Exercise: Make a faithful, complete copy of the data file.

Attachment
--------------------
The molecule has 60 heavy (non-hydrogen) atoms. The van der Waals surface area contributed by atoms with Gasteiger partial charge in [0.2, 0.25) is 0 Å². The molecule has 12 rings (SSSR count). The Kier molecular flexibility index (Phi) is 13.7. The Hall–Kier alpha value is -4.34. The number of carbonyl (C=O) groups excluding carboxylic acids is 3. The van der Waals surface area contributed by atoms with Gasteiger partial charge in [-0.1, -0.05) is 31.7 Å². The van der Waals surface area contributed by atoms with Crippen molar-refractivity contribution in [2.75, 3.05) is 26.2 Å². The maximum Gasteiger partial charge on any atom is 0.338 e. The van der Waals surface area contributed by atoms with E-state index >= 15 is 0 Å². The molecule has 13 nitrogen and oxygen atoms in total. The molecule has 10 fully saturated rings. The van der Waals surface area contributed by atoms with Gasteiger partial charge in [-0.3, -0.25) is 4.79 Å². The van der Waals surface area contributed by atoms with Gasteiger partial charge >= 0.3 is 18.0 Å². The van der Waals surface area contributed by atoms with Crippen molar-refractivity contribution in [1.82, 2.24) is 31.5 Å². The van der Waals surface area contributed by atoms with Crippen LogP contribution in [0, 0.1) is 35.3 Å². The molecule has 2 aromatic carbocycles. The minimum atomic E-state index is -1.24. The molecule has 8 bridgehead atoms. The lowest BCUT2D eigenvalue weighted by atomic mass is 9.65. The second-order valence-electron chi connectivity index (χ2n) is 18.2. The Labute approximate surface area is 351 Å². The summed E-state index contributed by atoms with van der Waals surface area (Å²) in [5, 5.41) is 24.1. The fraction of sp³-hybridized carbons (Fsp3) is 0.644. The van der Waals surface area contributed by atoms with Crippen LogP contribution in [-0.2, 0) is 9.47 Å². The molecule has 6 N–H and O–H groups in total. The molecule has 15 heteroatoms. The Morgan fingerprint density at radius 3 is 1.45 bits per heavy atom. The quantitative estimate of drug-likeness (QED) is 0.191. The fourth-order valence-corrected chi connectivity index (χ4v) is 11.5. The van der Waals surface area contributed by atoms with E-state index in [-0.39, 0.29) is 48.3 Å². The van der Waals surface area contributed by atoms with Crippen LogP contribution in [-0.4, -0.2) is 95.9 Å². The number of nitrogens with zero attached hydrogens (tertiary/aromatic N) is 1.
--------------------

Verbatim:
The molecule has 60 heavy (non-hydrogen) atoms. The van der Waals surface area contributed by atoms with Gasteiger partial charge in [0.2, 0.25) is 0 Å². The molecule has 12 rings (SSSR count). The Kier molecular flexibility index (Phi) is 13.7. The Hall–Kier alpha value is -4.34. The number of carbonyl (C=O) groups excluding carboxylic acids is 3. The van der Waals surface area contributed by atoms with Gasteiger partial charge in [-0.1, -0.05) is 31.7 Å². The van der Waals surface area contributed by atoms with Crippen molar-refractivity contribution in [2.75, 3.05) is 26.2 Å². The maximum Gasteiger partial charge on any atom is 0.338 e. The van der Waals surface area contributed by atoms with E-state index >= 15 is 0 Å². The molecule has 13 nitrogen and oxygen atoms in total. The molecule has 10 fully saturated rings. The van der Waals surface area contributed by atoms with Gasteiger partial charge in [-0.3, -0.25) is 4.79 Å². The van der Waals surface area contributed by atoms with Gasteiger partial charge >= 0.3 is 18.0 Å². The van der Waals surface area contributed by atoms with Crippen molar-refractivity contribution in [1.82, 2.24) is 31.5 Å². The van der Waals surface area contributed by atoms with Crippen LogP contribution in [0, 0.1) is 35.3 Å². The molecule has 2 aromatic carbocycles. The minimum atomic E-state index is -1.24. The molecule has 8 bridgehead atoms. The lowest BCUT2D eigenvalue weighted by atomic mass is 9.65. The second-order valence-electron chi connectivity index (χ2n) is 18.2. The Labute approximate surface area is 351 Å². The summed E-state index contributed by atoms with van der Waals surface area (Å²) in [5, 5.41) is 24.1. The fraction of sp³-hybridized carbons (Fsp3) is 0.644. The van der Waals surface area contributed by atoms with Crippen LogP contribution in [-0.2, 0) is 9.47 Å². The molecule has 6 N–H and O–H groups in total. The molecule has 15 heteroatoms. The Morgan fingerprint density at radius 3 is 1.45 bits per heavy atom. The quantitative estimate of drug-likeness (QED) is 0.191. The fourth-order valence-corrected chi connectivity index (χ4v) is 11.5. The van der Waals surface area contributed by atoms with E-state index in [-0.39, 0.29) is 48.3 Å². The van der Waals surface area contributed by atoms with Crippen LogP contribution in [-0.4, -0.2) is 95.9 Å². The number of nitrogens with zero attached hydrogens (tertiary/aromatic N) is 1.